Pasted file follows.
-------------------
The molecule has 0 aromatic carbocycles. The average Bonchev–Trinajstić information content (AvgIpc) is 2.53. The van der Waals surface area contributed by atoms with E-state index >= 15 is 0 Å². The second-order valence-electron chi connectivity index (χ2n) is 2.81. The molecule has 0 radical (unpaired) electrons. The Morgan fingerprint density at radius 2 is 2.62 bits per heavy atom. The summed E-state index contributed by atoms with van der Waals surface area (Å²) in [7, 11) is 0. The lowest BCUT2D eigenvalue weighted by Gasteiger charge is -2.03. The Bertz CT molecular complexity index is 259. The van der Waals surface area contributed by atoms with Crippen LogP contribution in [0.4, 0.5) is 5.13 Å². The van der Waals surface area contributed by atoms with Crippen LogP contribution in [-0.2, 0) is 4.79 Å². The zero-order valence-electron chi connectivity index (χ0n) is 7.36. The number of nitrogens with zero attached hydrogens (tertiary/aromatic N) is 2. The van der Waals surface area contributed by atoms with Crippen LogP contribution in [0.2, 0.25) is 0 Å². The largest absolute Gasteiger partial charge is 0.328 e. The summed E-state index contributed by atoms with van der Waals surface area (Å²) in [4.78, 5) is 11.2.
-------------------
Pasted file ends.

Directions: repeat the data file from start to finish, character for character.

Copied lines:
The molecule has 0 aromatic carbocycles. The average Bonchev–Trinajstić information content (AvgIpc) is 2.53. The van der Waals surface area contributed by atoms with E-state index >= 15 is 0 Å². The second-order valence-electron chi connectivity index (χ2n) is 2.81. The molecule has 0 radical (unpaired) electrons. The Morgan fingerprint density at radius 2 is 2.62 bits per heavy atom. The summed E-state index contributed by atoms with van der Waals surface area (Å²) in [7, 11) is 0. The lowest BCUT2D eigenvalue weighted by Gasteiger charge is -2.03. The Bertz CT molecular complexity index is 259. The van der Waals surface area contributed by atoms with Crippen LogP contribution in [0.4, 0.5) is 5.13 Å². The van der Waals surface area contributed by atoms with Crippen LogP contribution in [-0.2, 0) is 4.79 Å². The zero-order valence-electron chi connectivity index (χ0n) is 7.36. The number of nitrogens with zero attached hydrogens (tertiary/aromatic N) is 2. The van der Waals surface area contributed by atoms with Crippen LogP contribution in [0.2, 0.25) is 0 Å². The largest absolute Gasteiger partial charge is 0.328 e. The summed E-state index contributed by atoms with van der Waals surface area (Å²) in [4.78, 5) is 11.2.